The tameness of the Biennale was further accented by the nervy, innovative, bracing feel of Documenta 12. It reflected an incredible amount of thought that was available to the viewer through the artworks themselves. Did art get used to make points? Yes. Were there dull spots and forced juxtapositions? Yes. Did I like all the pinpoint lighting? No. But the show looked like the curators, Roger Buergel and Ruth Noack, had set out with specific ideas and actually brought them off with a degree of clarity and efficiency that is very unusual in these big shows. I loved the kind of accumulating surveys you got of certain artists—John McCracken, Kerry James Marshall, Mira Schendel—whose work appeared again and again throughout the show in different company and contexts.
The five main spaces really felt like five separate curatorial ideas strung together by the recurring artists. By the time I reached the Schloss, I thought something had really happened to my ability to see art and its place in the world. What I admired most was the refusal to separate anything—not by medium, style, period, place of origin or supposed intention. I loved the cultural breadth and historic depth. It was truly global. And the show’s greatest refusal was the refusal to separate form and subject matter. It seemed to assert that all art is political, that all art is formal. And who knows? Maybe the Documenta curators were also just curating their CVs, but theirs just happened to be a lot less familiar.
GV: In my opinion, you’ve developed a great reputation as the voice of contemporary art at the New York Times. From a pedagogical perspective, what helps? A knowledge of art history or curatorial studies?
RS: I’ve learned just about everything on the job. It also helped, when I was starting out, to be given assignments that forced me to write about all kinds of art that I felt unprepared to deal with. Writing about lots of different kinds of art makes you understand the promisicuity of taste, which mitigates against rigid positions. And of course, nothing makes you learn like a deadline. To some extent we all learned that in school, but this is for real. In addition, I think most people are autodidacts, at least around art, although this fits the biases of my circumstances. I never went to graduate school; my college had almost no art history when I was there—just a few courses in the art department. Curatorial or critical studies were a thing of the future. In addition, I’m not sure you can learn to be a critic; it takes a certain kind of temperament, a balance of arrogance and modesty that is very particular: you start out critical and slightly bothered about lots of things, then you narrow it down. Criticism is a form of dissent.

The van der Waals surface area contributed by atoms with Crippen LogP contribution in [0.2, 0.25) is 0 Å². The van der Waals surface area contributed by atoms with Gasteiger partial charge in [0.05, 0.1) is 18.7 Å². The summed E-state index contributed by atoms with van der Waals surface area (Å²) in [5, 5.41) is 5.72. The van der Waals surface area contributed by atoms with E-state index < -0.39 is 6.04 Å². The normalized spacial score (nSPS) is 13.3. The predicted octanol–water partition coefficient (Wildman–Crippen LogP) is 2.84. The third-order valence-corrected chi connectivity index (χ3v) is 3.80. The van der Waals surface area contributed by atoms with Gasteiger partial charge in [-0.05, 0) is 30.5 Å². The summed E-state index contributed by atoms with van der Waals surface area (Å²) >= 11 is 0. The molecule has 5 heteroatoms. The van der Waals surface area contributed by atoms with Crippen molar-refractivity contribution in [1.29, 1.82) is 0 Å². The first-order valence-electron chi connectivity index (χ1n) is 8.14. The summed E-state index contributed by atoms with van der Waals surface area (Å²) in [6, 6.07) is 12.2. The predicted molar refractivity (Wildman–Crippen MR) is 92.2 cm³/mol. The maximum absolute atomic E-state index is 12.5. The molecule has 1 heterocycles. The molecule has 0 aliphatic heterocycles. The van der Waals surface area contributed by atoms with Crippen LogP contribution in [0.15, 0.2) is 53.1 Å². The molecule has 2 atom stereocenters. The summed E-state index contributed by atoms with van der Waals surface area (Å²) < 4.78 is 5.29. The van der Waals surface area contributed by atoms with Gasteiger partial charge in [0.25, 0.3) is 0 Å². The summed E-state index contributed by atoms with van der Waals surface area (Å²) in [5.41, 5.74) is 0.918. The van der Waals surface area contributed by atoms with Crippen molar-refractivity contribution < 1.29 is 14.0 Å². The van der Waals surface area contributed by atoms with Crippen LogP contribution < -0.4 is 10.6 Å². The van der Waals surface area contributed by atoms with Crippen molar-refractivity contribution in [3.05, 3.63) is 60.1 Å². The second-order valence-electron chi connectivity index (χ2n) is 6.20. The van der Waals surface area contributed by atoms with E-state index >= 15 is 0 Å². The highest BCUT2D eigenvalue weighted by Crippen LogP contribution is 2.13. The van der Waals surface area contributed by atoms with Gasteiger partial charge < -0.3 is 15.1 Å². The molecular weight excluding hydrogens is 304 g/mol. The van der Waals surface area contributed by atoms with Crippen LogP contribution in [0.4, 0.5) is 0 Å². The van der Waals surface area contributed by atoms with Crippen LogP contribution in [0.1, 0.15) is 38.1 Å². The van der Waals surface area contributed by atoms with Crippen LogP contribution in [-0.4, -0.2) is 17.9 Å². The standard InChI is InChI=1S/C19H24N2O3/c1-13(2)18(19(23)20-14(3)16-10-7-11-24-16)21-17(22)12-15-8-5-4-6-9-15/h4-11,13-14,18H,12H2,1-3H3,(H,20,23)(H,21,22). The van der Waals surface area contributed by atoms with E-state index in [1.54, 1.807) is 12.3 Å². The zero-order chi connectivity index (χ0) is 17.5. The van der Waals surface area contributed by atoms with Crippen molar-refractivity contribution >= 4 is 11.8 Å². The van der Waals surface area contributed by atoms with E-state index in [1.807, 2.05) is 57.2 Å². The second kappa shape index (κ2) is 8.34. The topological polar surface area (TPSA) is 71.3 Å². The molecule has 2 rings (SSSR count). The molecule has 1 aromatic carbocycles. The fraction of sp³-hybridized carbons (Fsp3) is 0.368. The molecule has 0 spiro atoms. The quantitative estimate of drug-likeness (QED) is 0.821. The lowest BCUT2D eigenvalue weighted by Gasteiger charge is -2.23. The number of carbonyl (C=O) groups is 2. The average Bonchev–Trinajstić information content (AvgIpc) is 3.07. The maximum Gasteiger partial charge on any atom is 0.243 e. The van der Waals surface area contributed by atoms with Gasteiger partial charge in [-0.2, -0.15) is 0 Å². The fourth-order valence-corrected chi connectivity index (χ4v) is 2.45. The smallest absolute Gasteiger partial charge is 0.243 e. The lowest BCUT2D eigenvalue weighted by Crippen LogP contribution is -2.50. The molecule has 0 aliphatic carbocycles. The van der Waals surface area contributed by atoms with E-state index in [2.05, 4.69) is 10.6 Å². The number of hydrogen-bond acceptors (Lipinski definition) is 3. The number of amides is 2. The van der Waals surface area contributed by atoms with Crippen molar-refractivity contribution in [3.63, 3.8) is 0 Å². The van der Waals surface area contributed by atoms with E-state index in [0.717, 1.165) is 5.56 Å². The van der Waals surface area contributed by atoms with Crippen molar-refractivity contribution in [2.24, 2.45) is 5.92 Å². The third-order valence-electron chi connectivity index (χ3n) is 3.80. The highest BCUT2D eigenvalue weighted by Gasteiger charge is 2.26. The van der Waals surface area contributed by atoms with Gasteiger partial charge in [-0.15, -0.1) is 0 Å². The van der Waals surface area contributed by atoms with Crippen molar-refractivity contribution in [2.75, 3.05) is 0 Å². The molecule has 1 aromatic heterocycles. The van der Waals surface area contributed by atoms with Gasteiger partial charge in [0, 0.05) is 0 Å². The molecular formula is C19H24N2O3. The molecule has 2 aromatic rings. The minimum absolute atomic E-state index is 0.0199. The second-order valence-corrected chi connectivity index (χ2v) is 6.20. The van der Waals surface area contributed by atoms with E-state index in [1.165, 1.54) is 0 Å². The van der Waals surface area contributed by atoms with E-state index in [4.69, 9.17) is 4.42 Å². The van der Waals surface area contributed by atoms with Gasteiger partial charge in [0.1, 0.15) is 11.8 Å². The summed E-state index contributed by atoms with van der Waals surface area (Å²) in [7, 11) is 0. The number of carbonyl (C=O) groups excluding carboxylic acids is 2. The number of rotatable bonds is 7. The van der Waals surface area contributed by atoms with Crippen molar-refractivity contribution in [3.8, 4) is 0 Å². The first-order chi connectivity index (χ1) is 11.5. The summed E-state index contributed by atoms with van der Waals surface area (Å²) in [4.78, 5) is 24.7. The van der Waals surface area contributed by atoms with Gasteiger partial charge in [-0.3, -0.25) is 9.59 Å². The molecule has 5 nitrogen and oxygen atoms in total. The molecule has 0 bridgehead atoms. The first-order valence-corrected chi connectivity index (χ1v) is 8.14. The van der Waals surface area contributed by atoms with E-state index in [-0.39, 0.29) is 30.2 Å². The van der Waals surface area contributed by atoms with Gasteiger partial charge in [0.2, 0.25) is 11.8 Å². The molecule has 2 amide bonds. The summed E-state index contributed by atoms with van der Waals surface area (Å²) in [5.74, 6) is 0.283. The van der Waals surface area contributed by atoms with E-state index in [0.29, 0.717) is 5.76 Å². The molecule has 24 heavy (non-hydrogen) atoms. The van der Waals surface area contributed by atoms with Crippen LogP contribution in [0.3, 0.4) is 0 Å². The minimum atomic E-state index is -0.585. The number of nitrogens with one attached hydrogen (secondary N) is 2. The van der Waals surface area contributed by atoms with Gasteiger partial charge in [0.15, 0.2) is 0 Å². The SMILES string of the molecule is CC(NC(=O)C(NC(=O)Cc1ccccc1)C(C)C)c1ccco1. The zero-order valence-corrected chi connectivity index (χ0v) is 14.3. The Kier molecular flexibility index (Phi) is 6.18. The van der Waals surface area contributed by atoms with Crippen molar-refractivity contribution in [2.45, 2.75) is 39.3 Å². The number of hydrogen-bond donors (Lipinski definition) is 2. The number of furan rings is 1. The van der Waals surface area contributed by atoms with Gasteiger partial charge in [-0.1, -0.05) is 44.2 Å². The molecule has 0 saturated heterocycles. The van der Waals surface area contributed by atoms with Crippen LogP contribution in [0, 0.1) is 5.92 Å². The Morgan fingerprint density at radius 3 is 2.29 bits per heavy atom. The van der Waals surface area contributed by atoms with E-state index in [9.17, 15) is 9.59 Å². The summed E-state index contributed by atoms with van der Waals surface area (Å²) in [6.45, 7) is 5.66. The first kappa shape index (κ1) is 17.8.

And, of course, looking is essential. Looking, looking, looking and more looking. At all kinds of art in all mediums, from all periods; good, bad and indifferent, always trying to figure out why something attracts, repels or merely interests you. Doing this, you train your eye and build up a personal image bank that each subsequent artwork can both be measured against and added to. I think the more you see and absorb the more open you become, the more humbled. You also learn that all you can be, at base, is honest and that actually being honest about your experience is very, very hard. This gets back to wishful looking. You may know what you are supposed to think, you may know what your friends think, you know what you would like to think, but in the end, you can only write what you actually think or you won’t keep on writing.
GV: What do you think has been the most significant shift in contemporary art production in the last seven years?
RS: I’m not sure that something distinct has yet occurred in the twenty-first century. In fact, I think we are still sorting out all the changes that unfolded in the last thirty years of the twentieth century. I guess the globalization of the art world has become more complete. I think that women artists, both contemporary and historical, are coming more and more into their own. I think these changes started in the seventies and continue to expand on numerous fronts, with South American modernism being perhaps the most important. Generally the most exciting thing for me is the way younger artists, raised on theory, take it for granted and don’t see it as antithetical to art objects. But again, that’s probably my bias. I love performance and all that stuff, but I am primarily interested in what remains after the artist has left the picture, when it is just me and the artwork and the thought embedded therein. Basically my mind works better in front of art than it does just about anywhere else. Relatively speaking.